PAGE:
Yoani Sánchez on the fear and responsibility of Tweeting under Castro’s nose
“Democracy starts in our heads,” Cuban blogger Yoani Sánchez said on a December 21 phone interview at a talk organized by Columbia University Graduate School of Journalism. The talk was titled “Tweeting Under Castro” – but it could have also been labeled “Tweeting Under Castro’s nose.”
Sánchez, who manages to bypass government restrictions and has made her blog available in 17 languages throughout a network of supporters, said that she doesn’t worry too much about the insults and nasty epithets because, “there’s nothing more attractive that what’s forbidden.”
Ever since Sánchez started her Generation Y page, she’s been a constant online influencer, earning recognition and praise by the likes of Time magazine and Spain’s El País newspaper.
In 2009, Columbia awarded her the oldest journalism prize in the U.S., the Maria Moors Cabott award, but the Castro regime didn’t allow her to attend the ceremony. In a video message, Sánchez apologized for her absence and also reflected on “this exorcism called Generation Y.”
So it made sense for her to speak at the same school that recognized her for her work. The “Tweeting Under Castro” conference was led by former El Nuevo Herald editor and New York Times Pulitzer-winner Mirta Ojito.
“Women, the skirts, we’re achieving a more relevant role,” Sánchez said. “It relieves me. We’ve been living under way too masculine regimes – this is not pejorative; we’ve lived under too much confrontation. The world is tired of such testosterone-fueled confrontation.”
She also commented on the astonishing prices Cubans pay for Internet.
“It’s $12.00 for an hour in the hotels,” she said. “We can connect to the Internet, but it is so expensive that not everybody has access.”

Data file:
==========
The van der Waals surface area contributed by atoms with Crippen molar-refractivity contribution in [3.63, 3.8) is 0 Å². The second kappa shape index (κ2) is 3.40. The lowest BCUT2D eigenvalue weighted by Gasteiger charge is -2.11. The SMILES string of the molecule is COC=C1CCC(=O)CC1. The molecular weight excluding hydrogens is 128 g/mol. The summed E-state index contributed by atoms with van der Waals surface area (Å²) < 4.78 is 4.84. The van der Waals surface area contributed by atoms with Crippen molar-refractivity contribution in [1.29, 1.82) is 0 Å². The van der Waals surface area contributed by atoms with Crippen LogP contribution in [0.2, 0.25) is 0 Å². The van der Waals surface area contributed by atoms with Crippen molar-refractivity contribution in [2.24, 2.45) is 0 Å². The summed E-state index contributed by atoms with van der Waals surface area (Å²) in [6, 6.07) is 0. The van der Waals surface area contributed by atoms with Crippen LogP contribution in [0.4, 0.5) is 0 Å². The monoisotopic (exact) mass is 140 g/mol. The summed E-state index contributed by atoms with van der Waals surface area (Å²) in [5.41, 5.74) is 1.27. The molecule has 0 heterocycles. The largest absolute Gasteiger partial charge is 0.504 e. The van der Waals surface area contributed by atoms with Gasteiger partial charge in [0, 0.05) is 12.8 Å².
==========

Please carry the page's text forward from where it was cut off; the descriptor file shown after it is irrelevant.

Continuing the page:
Sánchez’s requests to travel abroad have been rejected 18 times in 4 years. But she did leave the country before Generation Y started. In 2002, she flew to Switzerland, and then chose to come back to Cuba.
“My own family rubs it in my face,” Sánchez said. “(But here in Cuba) I have all the people I love, and the raw material to write about. I don’t regret (coming back). I feel I can help to make a change in here.”
But she did acknowledge that she lives in fear.
“My knees tremble every day, but I try not to let it control me,” she said.
Somebody asked her if she would consider running for president of Cuba.
“I’d like to devote myself to journalism,” she answered. “There’s a big responsibility in doing constructive journalism, not one of revenge, of vengeance, one that lead us nowhere. I would love to work behind cameras.”
Asked about the “Cuban Facebook,” a government-sponsored social network called “Red Social” (“Social Network”), Yoani said that’s another example of the Cuban government “fearing their citizens to arrive to the social network shores at large.”
“That’s why they create these controlled bubbles where users would be under close supervision and afraid of what they can say or can’t. People would be forced to be ‘friends’ with Fidel Castro in order not to be relegated and become exposed,” she added.
Towards the end of the talk, Sánchez gave some words on how people can help her and help her fellow Cubans.
“If you come to Cuba, bring a flash drive, a newspaper; Cubans need tech and info.”
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